Feb 2 2017, BY COLE STANGLER - If a Boeing plant of 3,000 workers successfully unionizes, it will represent a major victory for labor in the Deep South. As opposition to Donald Trump's presidency mounts, progressives have scrambled to find signs of hope. Will Democratic senators vote against Trump's cabinet picks or try to block Supreme Court nominee Neil Gorsuch? Can street protests coalesce into a movement at the ballot box? In South Carolina—an area hardly on liberal America's radar—a multiracial group of blue-collar workers is poised to deliver a simple message that requires no question marks and should resonate with wage-earners nationwide: They want a union.
Last month, the International Association of Machinists (IAM) filed for an election to represent roughly 3,000 workers at Boeing South Carolina, a sprawling complex that has churned out more than 100 state-of-the-art 787 Dreamliner jets since it opened in 2011. The National Labor Relations Board (NLRB), an independent federal agency that regulates most private-sector labor relations, has set the voting day for February 15.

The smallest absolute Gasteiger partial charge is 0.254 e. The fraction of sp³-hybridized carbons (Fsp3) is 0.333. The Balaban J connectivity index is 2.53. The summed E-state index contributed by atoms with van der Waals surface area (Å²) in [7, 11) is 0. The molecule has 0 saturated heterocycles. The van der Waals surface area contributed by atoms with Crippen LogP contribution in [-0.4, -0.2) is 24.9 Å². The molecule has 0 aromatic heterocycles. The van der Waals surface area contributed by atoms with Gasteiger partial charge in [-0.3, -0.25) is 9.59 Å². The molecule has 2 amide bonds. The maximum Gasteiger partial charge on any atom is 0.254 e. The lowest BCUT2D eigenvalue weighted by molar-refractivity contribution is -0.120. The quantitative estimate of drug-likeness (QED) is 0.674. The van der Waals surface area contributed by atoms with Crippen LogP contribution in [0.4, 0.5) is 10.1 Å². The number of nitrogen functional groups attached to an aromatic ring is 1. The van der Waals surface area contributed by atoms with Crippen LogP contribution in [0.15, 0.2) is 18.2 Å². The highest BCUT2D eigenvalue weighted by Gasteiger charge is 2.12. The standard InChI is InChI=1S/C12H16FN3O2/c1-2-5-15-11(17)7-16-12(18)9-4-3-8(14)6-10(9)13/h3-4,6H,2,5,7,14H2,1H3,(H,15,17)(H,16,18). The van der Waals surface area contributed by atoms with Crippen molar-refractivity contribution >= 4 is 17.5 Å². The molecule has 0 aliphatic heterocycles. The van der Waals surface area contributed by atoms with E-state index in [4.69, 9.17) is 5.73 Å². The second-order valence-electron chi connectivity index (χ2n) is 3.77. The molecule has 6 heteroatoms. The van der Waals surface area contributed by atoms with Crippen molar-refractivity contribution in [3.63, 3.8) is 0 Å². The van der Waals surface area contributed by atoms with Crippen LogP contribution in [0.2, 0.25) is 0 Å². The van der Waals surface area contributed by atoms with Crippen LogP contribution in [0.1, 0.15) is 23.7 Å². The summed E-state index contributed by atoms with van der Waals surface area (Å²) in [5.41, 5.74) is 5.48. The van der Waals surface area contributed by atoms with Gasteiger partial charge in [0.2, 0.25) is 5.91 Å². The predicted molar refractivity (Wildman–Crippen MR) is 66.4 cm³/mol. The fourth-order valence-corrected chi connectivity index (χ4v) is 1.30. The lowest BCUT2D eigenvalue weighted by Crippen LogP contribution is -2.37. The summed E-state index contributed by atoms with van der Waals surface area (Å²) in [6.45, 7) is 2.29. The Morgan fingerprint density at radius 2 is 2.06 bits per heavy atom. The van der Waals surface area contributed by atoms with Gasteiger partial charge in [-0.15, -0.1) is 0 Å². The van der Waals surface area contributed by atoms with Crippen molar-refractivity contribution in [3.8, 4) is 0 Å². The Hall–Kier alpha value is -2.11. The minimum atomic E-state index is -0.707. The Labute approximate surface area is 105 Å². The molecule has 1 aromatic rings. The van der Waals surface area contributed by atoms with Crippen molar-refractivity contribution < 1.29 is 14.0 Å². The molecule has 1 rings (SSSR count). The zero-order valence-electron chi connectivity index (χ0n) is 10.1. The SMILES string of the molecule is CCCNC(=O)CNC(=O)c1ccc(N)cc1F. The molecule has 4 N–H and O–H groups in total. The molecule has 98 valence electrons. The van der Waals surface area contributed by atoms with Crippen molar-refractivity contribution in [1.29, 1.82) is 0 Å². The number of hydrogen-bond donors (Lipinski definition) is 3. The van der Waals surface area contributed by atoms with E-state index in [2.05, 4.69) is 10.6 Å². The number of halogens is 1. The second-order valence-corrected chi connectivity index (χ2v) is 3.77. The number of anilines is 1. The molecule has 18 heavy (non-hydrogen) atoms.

The stakes are enormous: A union victory of this scale could energize the labor movement's long-tortured efforts to make headway in the American South, a region whose low wages and lack of collective bargaining helps depress employment standards nationwide. It may offer a lesson that labor's future under Trump requires gambling on expansion—not merely "hunkering down" to defend the status quo. And it would mark a not-so-subtle rebuke to race-baiters in the White House: About a third of the plant's workforce is African American.
"If the union were successful in this campaign, presumably it would galvanize other workers in heavy-industry sectors in the South to unionize," says Daniel Cornfield, a sociology professor at Vanderbilt University who studies labor and social movements in the region. "So far, it's been a tough nut to crack for the labor movement."
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